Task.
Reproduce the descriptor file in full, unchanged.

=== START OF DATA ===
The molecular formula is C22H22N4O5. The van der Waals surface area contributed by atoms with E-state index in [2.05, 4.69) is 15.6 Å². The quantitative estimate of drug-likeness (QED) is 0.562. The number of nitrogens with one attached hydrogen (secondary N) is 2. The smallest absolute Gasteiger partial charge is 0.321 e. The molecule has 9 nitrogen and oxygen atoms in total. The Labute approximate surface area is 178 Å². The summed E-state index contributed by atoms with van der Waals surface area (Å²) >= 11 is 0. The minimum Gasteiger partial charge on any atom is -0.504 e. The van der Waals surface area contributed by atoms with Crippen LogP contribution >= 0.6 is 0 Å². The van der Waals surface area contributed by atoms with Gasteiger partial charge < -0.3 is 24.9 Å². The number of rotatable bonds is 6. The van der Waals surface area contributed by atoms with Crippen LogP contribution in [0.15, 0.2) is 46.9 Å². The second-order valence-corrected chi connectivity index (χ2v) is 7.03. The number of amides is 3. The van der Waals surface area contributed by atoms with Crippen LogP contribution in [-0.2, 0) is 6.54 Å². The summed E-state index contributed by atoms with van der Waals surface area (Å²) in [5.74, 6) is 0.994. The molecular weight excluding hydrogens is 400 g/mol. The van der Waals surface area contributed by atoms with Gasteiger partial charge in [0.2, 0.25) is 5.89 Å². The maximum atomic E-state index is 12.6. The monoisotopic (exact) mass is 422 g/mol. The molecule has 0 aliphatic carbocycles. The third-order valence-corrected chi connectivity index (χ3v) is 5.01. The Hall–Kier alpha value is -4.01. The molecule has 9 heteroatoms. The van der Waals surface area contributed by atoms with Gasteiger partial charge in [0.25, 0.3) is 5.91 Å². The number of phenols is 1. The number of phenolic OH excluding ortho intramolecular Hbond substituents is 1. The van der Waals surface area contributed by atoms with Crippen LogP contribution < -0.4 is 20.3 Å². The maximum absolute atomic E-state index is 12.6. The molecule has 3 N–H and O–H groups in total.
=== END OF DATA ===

The molecular formula is C22H22N4O5. The van der Waals surface area contributed by atoms with E-state index in [2.05, 4.69) is 15.6 Å². The quantitative estimate of drug-likeness (QED) is 0.562. The number of nitrogens with one attached hydrogen (secondary N) is 2. The smallest absolute Gasteiger partial charge is 0.321 e. The molecule has 9 nitrogen and oxygen atoms in total. The Labute approximate surface area is 178 Å². The summed E-state index contributed by atoms with van der Waals surface area (Å²) >= 11 is 0. The minimum Gasteiger partial charge on any atom is -0.504 e. The van der Waals surface area contributed by atoms with Crippen LogP contribution >= 0.6 is 0 Å². The van der Waals surface area contributed by atoms with Gasteiger partial charge < -0.3 is 24.9 Å². The number of rotatable bonds is 6. The van der Waals surface area contributed by atoms with Crippen LogP contribution in [0.15, 0.2) is 46.9 Å². The second-order valence-corrected chi connectivity index (χ2v) is 7.03. The number of amides is 3. The van der Waals surface area contributed by atoms with Crippen LogP contribution in [-0.2, 0) is 6.54 Å². The summed E-state index contributed by atoms with van der Waals surface area (Å²) in [5.74, 6) is 0.994. The molecular weight excluding hydrogens is 400 g/mol. The van der Waals surface area contributed by atoms with Gasteiger partial charge in [0.2, 0.25) is 5.89 Å². The maximum atomic E-state index is 12.6. The monoisotopic (exact) mass is 422 g/mol. The molecule has 0 aliphatic carbocycles. The third-order valence-corrected chi connectivity index (χ3v) is 5.01. The Hall–Kier alpha value is -4.01. The molecule has 9 heteroatoms. The van der Waals surface area contributed by atoms with Gasteiger partial charge in [0.25, 0.3) is 5.91 Å². The number of phenols is 1. The number of phenolic OH excluding ortho intramolecular Hbond substituents is 1. The van der Waals surface area contributed by atoms with Crippen LogP contribution < -0.4 is 20.3 Å². The maximum absolute atomic E-state index is 12.6. The molecule has 3 N–H and O–H groups in total.